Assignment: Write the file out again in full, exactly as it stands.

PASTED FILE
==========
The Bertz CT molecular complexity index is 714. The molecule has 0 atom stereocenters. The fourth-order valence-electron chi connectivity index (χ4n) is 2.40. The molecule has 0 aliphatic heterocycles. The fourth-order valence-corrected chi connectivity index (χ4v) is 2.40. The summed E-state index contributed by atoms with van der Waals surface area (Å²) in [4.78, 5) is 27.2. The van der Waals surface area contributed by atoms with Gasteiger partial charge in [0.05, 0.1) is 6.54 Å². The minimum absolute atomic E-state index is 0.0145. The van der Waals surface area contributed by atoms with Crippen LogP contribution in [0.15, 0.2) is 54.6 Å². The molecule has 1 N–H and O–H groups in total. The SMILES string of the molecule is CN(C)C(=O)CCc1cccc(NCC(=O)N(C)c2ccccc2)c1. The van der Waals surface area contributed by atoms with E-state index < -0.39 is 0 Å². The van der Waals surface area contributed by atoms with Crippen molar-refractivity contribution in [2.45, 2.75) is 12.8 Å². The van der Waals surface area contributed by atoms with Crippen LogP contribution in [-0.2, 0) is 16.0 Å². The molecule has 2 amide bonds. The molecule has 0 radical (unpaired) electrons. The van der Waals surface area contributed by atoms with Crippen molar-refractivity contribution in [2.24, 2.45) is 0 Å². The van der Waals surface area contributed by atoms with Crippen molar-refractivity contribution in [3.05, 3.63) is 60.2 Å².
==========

The Bertz CT molecular complexity index is 714. The molecule has 0 atom stereocenters. The fourth-order valence-electron chi connectivity index (χ4n) is 2.40. The molecule has 0 aliphatic heterocycles. The fourth-order valence-corrected chi connectivity index (χ4v) is 2.40. The summed E-state index contributed by atoms with van der Waals surface area (Å²) in [4.78, 5) is 27.2. The van der Waals surface area contributed by atoms with Gasteiger partial charge in [0.05, 0.1) is 6.54 Å². The minimum absolute atomic E-state index is 0.0145. The van der Waals surface area contributed by atoms with Crippen LogP contribution in [0.15, 0.2) is 54.6 Å². The molecule has 1 N–H and O–H groups in total. The SMILES string of the molecule is CN(C)C(=O)CCc1cccc(NCC(=O)N(C)c2ccccc2)c1. The van der Waals surface area contributed by atoms with E-state index < -0.39 is 0 Å². The van der Waals surface area contributed by atoms with Crippen molar-refractivity contribution in [2.45, 2.75) is 12.8 Å². The van der Waals surface area contributed by atoms with Crippen LogP contribution in [-0.2, 0) is 16.0 Å². The molecule has 2 amide bonds. The molecule has 0 radical (unpaired) electrons. The van der Waals surface area contributed by atoms with Crippen molar-refractivity contribution in [2.24, 2.45) is 0 Å². The van der Waals surface area contributed by atoms with Crippen molar-refractivity contribution in [3.05, 3.63) is 60.2 Å².